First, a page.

Revolving credit does not have an end date. It continues to be a viable source of funds as long as you make your payments.

Example of revolving credit include credit cards, department store credit or cards, and home equity loans.

Why A Credit Mix Is Helpful

A balanced credit mix shows lenders that you know how to handle various types of financial responsibilities. A high percentage of revolving credit may indicate to lenders that you use credit cards when you have cash flow problems, which is not a good sign.

Having no revolving credit may cause them to think that other lenders wouldn’t take a risk on you or that you don’t know how to manage money well enough to handle a credit card.

The two credit scoring models look at your credit mix differently. In the FICO model, your credit mix is 10 percent of your overall score. However, in the VantageScore model, your credit mix is combined with your credit age (see below), which accounts for 20 percent.

Length of Credit History or Credit Age

The length of your credit history is the average age of all your credit accounts. This shows lenders two things. One, how long you have had credit, and two, how often you open new accounts. If you have accounts that you have had for many years and then you open five in one year, your credit age will suffer.

FICO and VantageScore each use this differently in computing your credit score. In the FICO model, your length of credit makes up 15 percent of your overall score. However, as stated earlier, VantageScore combines your credit mix and your credit age to make up 20 percent of your score.

Experts say that it takes seven years to maximize this area of your credit. Before the Fair Credit Reporting Act was passed in 1970, the House and Senate got together to discuss a sensible period of time to wait before removing negative entries off of credit reports.

They settled on seven years and it is still a standard in the industry to this day. Luckily, this factor does not count for the bulk of your overall score.

New Accounts

New accounts on your credit file have a smaller-scale impact on your total credit score. FICO counts these as 10 percent of your overall score, and VantageScore counts it as 11 percent. Opening numerous accounts in a short timeframe appears to be risky behavior for many lenders.

Not only do new accounts fall into their own percentage category, but your new accounts also affect your credit utilization, your credit mix, and your length of credit. It would be best if you kept this in mind when opening new accounts.

Frequently Asked Questions

Now that you’re familiar with the five factors that impact your credit score, you may still have questions. You are not alone! All of the many factors that go into your credit score can be overwhelming at times.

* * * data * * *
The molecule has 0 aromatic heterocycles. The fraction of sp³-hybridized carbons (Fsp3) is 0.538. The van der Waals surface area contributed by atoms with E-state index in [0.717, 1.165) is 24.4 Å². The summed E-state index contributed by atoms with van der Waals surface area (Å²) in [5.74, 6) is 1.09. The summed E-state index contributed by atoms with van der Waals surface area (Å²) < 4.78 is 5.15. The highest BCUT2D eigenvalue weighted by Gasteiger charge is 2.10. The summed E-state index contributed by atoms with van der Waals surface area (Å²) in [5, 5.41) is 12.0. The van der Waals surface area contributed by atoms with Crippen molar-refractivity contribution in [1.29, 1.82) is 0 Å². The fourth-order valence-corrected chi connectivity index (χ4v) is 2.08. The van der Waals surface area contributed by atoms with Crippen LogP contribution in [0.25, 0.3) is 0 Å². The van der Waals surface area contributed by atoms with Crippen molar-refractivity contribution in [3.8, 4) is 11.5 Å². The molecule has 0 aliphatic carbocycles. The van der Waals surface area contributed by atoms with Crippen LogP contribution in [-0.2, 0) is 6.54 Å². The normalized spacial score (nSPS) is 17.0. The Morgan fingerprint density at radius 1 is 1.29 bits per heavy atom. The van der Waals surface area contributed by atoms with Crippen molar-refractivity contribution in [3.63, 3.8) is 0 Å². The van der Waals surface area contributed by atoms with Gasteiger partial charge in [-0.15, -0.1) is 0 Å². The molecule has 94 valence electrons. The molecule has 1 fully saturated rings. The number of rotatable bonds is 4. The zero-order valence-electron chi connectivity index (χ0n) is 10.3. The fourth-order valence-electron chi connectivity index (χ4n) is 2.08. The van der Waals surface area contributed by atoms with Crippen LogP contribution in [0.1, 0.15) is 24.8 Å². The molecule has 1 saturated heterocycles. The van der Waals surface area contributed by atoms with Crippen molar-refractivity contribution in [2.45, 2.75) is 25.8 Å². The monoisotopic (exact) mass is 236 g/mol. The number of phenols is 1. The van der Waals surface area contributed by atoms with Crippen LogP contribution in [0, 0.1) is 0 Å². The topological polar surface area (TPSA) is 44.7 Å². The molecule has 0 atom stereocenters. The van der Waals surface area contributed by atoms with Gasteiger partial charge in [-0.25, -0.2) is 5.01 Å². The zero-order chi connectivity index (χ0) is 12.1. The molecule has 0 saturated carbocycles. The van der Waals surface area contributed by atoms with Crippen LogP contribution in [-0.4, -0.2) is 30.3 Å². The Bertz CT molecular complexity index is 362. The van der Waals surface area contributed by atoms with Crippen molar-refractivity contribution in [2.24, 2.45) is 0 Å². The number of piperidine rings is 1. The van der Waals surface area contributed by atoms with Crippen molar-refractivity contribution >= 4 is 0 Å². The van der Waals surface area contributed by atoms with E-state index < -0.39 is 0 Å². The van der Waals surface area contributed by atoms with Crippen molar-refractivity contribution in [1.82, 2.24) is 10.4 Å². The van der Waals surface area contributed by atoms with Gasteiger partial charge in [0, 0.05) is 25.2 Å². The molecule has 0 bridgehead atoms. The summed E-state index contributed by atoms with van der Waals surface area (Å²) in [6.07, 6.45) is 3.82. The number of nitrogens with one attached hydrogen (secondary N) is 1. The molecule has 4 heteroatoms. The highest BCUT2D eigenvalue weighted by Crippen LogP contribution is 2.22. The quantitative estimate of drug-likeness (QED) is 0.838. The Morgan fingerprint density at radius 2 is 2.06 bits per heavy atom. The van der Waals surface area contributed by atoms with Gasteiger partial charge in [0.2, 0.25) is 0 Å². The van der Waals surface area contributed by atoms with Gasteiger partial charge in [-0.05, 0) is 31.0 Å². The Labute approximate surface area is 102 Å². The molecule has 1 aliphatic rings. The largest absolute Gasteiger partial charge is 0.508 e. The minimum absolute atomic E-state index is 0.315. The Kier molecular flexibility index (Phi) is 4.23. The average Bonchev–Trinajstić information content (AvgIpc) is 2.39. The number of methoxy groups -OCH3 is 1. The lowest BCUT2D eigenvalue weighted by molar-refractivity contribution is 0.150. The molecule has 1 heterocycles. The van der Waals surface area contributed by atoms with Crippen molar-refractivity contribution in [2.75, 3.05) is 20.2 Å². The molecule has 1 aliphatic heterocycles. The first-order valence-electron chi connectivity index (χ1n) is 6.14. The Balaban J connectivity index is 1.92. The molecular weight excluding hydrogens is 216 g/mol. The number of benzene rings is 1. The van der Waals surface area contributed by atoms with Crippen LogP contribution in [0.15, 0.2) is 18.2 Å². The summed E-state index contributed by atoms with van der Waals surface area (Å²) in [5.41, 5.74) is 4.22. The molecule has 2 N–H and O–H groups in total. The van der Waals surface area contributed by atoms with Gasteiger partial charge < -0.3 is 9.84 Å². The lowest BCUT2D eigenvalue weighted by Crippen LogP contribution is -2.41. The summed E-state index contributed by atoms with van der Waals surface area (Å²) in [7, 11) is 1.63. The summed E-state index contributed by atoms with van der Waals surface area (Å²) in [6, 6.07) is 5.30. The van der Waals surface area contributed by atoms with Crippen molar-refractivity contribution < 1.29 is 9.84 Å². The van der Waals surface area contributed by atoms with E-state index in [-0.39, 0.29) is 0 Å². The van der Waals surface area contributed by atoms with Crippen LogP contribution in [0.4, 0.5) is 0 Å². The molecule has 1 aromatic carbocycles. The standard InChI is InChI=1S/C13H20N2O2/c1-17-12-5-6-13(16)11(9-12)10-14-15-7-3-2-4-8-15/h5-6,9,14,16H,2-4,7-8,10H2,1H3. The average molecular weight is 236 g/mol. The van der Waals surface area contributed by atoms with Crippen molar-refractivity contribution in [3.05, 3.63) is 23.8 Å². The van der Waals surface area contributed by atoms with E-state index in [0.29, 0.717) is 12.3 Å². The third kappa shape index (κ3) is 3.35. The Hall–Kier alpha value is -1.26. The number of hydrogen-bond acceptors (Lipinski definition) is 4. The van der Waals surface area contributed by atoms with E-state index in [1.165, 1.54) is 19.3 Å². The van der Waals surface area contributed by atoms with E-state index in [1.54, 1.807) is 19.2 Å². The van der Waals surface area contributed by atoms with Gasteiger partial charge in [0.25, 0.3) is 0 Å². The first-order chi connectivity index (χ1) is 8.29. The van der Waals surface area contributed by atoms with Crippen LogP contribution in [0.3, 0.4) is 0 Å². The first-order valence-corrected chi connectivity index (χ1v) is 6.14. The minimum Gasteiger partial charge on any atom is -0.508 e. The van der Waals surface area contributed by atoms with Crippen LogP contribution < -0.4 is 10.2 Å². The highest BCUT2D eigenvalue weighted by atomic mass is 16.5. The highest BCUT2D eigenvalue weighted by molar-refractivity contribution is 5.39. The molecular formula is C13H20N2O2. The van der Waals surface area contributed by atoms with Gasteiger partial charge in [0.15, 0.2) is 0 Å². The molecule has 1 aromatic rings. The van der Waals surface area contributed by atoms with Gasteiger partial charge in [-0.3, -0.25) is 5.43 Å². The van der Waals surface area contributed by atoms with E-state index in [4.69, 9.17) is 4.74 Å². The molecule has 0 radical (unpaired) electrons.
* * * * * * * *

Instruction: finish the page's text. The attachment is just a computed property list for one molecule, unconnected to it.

Here are some of the most frequently asked questions regarding what will and will not affect your credit score.

1. Does Checking Your Credit Score Hurt Your Credit Score?

Yes and no. Frustrating answer, right? Checking your credit score can hurt you if it is for a purchase or to obtain new credit – but not all the time.

Hard Pulls

First, a credit inquiry, referred to as a hard pull, is usually instigated when you are buying a house, car, or other big-ticket items that will be financed. A hard pull is also instigated when you apply for a credit card or department store card or loan.

Each hard pull can lower your credit score by five points. You normally recoup those points fairly quickly; however, the inquiry stays on your credit file for two years. Further, if you apply for multiple credit cards and loans, the points can add up quickly.

The good news is that not all hard pulls will pull your score down. The credit scoring agencies have a grace period in their models that recognizes when you are shopping for the best interest rate or loan and only counts it as one pull, not multiple pulls.

For example, imagine you are house shopping and want to get the best interest rate. You use the website to research various lenders and apply for the ones with the best rates. This could be two, five, or even more loan applications.

As long as these are done within the timeframe allowed by each credit reporting agency, the hard pulls will only count one time, not one per pull. Both FICO and VantageScore have a 14-day window to shop around.

FAST FACT: If a credit repair agency claims they can improve your credit score by getting 7 hard inquiries removed, they are not being truthful if all those inquiries occurred for the same purchase within a 14 day period.

FICO goes one step further and does not compute a hard pull for 30 days after it is made. This can be very helpful if the lender approves the loan, but you change your mind and go with another institution. The second lender won’t see a lesser score than the first if it is within 30 days.

Soft Pulls

Soft pulls are when lenders or companies want to see your score; they aren’t looking to loan you money or extend credit. Companies you have accounts with already often use these pulls to determine if you are reliable enough to offer more credit or a better interest rate. It’s like a routine report card they use.

Pre-approved credit offers are not considered hard pulls. These companies have already done a soft pull or are sister companies to your current credit card companies and other lenders.

Lastly, you can pull your credit score anytime and not be penalized. The Fair Credit Reporting Act allows you an annual free credit report from each agency. Check out this article for more details on how to get your credit report for free.

If you want more than one, you can buy these from various credit monitoring companies or the credit bureaus whenever you like and not worry about it being a credit pull.

2. How Does a Car Loan Affect Your Credit Score?